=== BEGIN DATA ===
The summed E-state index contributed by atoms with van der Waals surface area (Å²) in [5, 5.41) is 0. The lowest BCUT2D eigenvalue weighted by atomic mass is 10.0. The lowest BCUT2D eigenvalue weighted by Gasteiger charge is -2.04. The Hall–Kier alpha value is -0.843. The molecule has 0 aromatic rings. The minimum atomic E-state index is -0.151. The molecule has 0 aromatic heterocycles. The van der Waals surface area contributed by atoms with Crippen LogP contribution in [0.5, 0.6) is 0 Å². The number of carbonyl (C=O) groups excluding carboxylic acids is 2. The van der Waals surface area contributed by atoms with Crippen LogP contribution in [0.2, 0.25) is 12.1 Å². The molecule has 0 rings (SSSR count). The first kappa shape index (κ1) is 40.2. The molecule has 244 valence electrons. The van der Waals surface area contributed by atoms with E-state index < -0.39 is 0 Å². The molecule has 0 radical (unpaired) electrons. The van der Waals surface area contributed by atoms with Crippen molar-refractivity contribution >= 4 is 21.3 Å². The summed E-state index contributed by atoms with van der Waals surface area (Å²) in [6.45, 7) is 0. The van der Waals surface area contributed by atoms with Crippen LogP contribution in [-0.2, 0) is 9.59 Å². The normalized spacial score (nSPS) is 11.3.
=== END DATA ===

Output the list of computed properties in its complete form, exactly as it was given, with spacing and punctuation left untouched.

The summed E-state index contributed by atoms with van der Waals surface area (Å²) in [5, 5.41) is 0. The lowest BCUT2D eigenvalue weighted by atomic mass is 10.0. The lowest BCUT2D eigenvalue weighted by Gasteiger charge is -2.04. The Hall–Kier alpha value is -0.843. The molecule has 0 aromatic rings. The minimum atomic E-state index is -0.151. The molecule has 0 aromatic heterocycles. The van der Waals surface area contributed by atoms with Crippen LogP contribution in [0.5, 0.6) is 0 Å². The number of carbonyl (C=O) groups excluding carboxylic acids is 2. The van der Waals surface area contributed by atoms with Crippen LogP contribution in [0.2, 0.25) is 12.1 Å². The molecule has 0 rings (SSSR count). The first kappa shape index (κ1) is 40.2. The molecule has 244 valence electrons. The van der Waals surface area contributed by atoms with E-state index < -0.39 is 0 Å². The molecule has 0 radical (unpaired) electrons. The van der Waals surface area contributed by atoms with Crippen molar-refractivity contribution >= 4 is 21.3 Å². The summed E-state index contributed by atoms with van der Waals surface area (Å²) in [6.45, 7) is 0. The van der Waals surface area contributed by atoms with Crippen LogP contribution in [-0.2, 0) is 9.59 Å². The normalized spacial score (nSPS) is 11.3.